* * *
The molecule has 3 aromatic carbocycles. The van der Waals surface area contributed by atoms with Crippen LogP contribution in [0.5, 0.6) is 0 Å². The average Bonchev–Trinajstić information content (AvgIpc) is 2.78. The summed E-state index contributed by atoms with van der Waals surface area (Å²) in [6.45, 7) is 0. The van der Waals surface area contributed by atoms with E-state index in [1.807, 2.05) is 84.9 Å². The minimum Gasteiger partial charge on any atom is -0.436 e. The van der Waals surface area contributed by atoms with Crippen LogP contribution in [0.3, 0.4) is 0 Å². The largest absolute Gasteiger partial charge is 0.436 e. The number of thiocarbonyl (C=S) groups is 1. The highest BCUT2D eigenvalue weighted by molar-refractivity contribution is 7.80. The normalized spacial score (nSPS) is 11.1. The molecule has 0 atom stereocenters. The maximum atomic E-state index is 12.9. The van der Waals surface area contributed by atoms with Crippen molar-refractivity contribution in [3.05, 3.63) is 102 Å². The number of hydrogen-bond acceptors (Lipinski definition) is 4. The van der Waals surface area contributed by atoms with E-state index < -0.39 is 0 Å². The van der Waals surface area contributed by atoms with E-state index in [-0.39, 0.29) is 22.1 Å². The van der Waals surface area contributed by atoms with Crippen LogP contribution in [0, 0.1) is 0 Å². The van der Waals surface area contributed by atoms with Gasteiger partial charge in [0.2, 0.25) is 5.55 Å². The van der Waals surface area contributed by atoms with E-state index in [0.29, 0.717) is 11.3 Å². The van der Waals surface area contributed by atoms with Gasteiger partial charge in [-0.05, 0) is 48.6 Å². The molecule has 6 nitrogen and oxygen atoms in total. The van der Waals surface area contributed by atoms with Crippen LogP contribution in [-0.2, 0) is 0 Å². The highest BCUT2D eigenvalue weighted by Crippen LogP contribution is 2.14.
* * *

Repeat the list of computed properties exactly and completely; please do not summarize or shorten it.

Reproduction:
The molecule has 3 aromatic carbocycles. The van der Waals surface area contributed by atoms with Crippen LogP contribution in [0.5, 0.6) is 0 Å². The average Bonchev–Trinajstić information content (AvgIpc) is 2.78. The summed E-state index contributed by atoms with van der Waals surface area (Å²) in [6.45, 7) is 0. The van der Waals surface area contributed by atoms with E-state index in [1.807, 2.05) is 84.9 Å². The minimum Gasteiger partial charge on any atom is -0.436 e. The van der Waals surface area contributed by atoms with Crippen LogP contribution in [0.3, 0.4) is 0 Å². The largest absolute Gasteiger partial charge is 0.436 e. The number of thiocarbonyl (C=S) groups is 1. The highest BCUT2D eigenvalue weighted by molar-refractivity contribution is 7.80. The normalized spacial score (nSPS) is 11.1. The molecule has 0 atom stereocenters. The maximum atomic E-state index is 12.9. The van der Waals surface area contributed by atoms with Crippen molar-refractivity contribution in [3.05, 3.63) is 102 Å². The number of hydrogen-bond acceptors (Lipinski definition) is 4. The van der Waals surface area contributed by atoms with E-state index < -0.39 is 0 Å². The van der Waals surface area contributed by atoms with E-state index in [-0.39, 0.29) is 22.1 Å². The van der Waals surface area contributed by atoms with Crippen LogP contribution in [0, 0.1) is 0 Å². The van der Waals surface area contributed by atoms with Gasteiger partial charge in [0.2, 0.25) is 5.55 Å². The van der Waals surface area contributed by atoms with E-state index in [0.29, 0.717) is 11.3 Å². The van der Waals surface area contributed by atoms with Gasteiger partial charge in [-0.05, 0) is 48.6 Å². The molecule has 6 nitrogen and oxygen atoms in total. The van der Waals surface area contributed by atoms with Crippen LogP contribution in [-0.2, 0) is 0 Å². The highest BCUT2D eigenvalue weighted by Crippen LogP contribution is 2.14.